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    Electrical surges are high voltage impulses which last for a very short duration of time, typically in microseconds. These surges are also known as spikes, transients, or glitches. Surges can be introduced in an electrical system either internally or externally. Shut down of motors, electrical faults, and lightning bolts can produce surges in a system. Surges can damage the sensitive electrical/electronic equipment and therefore, adequate protection is necessary for such equipment. [1]

    The devices which are being used in electrical/electronic circuits for the purpose of surge protection are known as surge suppressors, surge protectors, or surge arrestors. The primary function of these devices is to protect the sensitive circuits from the high-magnitude short-duration voltage spikes.

    Commonly used surge suppression devices include MOV (Metal Oxide Varistor), TVS (Transient Suppression Diode), GDT (Gas Discharge Tube) and TSS (Semiconductor Discharge Tube).

    Metal Oxide Varistor

    The varistor is a non-linear, voltage-dependant device used for surge suppression. Varistors are also known as voltage dependant resistors (VDRs). At low voltage level, the resistance of a varistor is very high and virtually no current passes through it. As the voltage level rises, the resistance of the varistor decreases allowing increased current flow. The varistor is placed in parallel to the sensitive circuit and therefore, it allows a low resistance path to the surge current saving the circuit. The destructive energy is then dissipated in form of heat. Varistors are constructed from ceramic materials such as Zinc Oxide and metal plates. [2]

    The major advantages of MOVs include fast response, wide voltage range, larger flow capacity, and long life span. The disadvantages of varistors include stability issues, aging, and higher capacitance. Due to these issues, they are not suitable for RF and high-frequency applications.

    Figure (1)275VAC 6500A METAL OXIDE VARISTOR (MOV)


    Gas Discharge Tube

    The assembly of a GDT consists of a set of electrodes enclosed inside an insulated and temperature-resistant glass or ceramic casing. The casing is usually filled with an inert gas. Under normal voltage condition the gas remains non-conductive and discharge path exists. However, when the applied voltage level exceeds the dielectric strength of the gas, the molecules get ionized and a conductive path is formed. Hence, GDTs can be effectively used in electronic circuits for surge suppression. The major issue with GDTs is their slow response time which proves insufficient for surges with a steep slope. [3]

    Figure(2) SL1021A260R


    Transient Voltage Suppression Diode

    Apart from rectification and voltage regulation, diodes can also be used for surge voltage protection. These special types of diodes are known as transient suppression diodes or TVS diodes. These diodes are placed in parallel to the sensitive circuit and have very high power-dissipation characteristics (several kilo-Watts). The greatest advantage of these diodes is their very fast response time. These diodes are available in unidirectional and bidirectional configurations. The main disadvantage of TVS diodes is their high capacitance. This limits their application in high-frequency circuits. [4]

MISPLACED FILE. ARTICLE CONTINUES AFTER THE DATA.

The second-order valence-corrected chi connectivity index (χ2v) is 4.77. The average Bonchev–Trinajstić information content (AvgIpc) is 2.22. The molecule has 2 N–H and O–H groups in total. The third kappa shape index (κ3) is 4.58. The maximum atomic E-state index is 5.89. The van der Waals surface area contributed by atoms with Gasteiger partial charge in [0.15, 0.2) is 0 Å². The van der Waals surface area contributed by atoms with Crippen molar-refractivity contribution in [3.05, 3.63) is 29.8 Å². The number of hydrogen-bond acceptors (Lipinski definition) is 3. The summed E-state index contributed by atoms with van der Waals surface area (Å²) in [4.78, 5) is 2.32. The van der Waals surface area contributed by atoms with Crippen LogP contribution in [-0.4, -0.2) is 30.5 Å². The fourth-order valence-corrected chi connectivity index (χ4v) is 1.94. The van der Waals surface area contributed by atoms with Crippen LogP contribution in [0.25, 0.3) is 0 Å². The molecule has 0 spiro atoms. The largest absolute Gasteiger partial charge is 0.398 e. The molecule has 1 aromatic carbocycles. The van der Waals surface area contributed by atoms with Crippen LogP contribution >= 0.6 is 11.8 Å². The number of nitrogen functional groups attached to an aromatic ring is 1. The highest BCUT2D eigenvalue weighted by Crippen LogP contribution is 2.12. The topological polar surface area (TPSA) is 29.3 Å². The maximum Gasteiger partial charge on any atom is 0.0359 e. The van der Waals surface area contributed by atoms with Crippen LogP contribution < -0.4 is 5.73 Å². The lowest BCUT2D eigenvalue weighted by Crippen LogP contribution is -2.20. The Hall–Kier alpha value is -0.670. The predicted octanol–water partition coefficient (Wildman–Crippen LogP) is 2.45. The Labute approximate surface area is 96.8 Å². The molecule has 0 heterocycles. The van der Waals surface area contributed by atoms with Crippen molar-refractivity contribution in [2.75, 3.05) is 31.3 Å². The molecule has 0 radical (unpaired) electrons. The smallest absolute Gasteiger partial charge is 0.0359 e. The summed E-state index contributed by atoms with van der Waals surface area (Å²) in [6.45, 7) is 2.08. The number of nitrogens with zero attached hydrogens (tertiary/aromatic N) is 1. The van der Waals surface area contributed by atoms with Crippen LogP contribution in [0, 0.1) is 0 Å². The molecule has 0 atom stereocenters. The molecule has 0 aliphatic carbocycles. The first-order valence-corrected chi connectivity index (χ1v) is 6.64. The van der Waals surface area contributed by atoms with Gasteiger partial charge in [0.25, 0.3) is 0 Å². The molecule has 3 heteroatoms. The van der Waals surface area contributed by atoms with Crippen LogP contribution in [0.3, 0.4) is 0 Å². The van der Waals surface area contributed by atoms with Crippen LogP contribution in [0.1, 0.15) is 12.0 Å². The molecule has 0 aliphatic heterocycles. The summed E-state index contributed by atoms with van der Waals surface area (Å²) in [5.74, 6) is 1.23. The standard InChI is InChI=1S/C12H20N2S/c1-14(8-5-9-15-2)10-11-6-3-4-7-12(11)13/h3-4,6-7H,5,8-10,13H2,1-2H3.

Figure (3) P6KE TVS Diode


    Semiconductor Discharge Tube

    The solid state semiconductor devices can be used for the construction of surge suppression devices. These devices are usually based on Thyristors and are known as TSPD (Thyristor Surge Protection Device). Thyristor based crowbar circuits are used in the electronic circuits for over-voltage protection. These devices use advance ion implantation technology which ensures fast response time, high reliability, and precise conduction. [5]

    Figure (4)Basic Crowbar Clamping Circuit


    Multi-stage Protection

    Standalone surge suppression devices fail to provide adequate protection for power supplies and electronic circuits. Hence, it is important to use a combination of multiple SPDs in order to ensure effective surge protection in electronic circuits. Multiple SPDs are used at various stages of the circuit in order to provide multi-stage protection. The GDTs are often used at the first stage, the MOVs are used at 1st or 2nd stage, and the TVS diodes are used at the 3rd stage of the circuit. This scheme ensures efficient and effective surge and over-voltage protection for sensitive circuits.



    [1] bgelectrical. (2019, August) www.bgelectrical.uk. [Online]. https://www.bgelectrical.uk/circuit-protection/surge-protection-devices
    [2] P. Marian. (2011, June) www.electroschematics.com. [Online]. https://www.electroschematics.com/5224/metal-oxide-varistor/
    [3] citel. (2019, August) www.citel.us. [Online]. http://www.citel.us/gas_discharge_tubes_overview.html
    [4] Nick Davis. (2017, May) www.allaboutcircuits.com. [Online]. https://www.allaboutcircuits.com/technical-articles/transient-voltage-suppressors-tvs-an-introduction/
    [5] Vishay. (2019, June) www.vishay.com. [Online]. http://www.vishay.com/docs/88467/thyzorb.pdf


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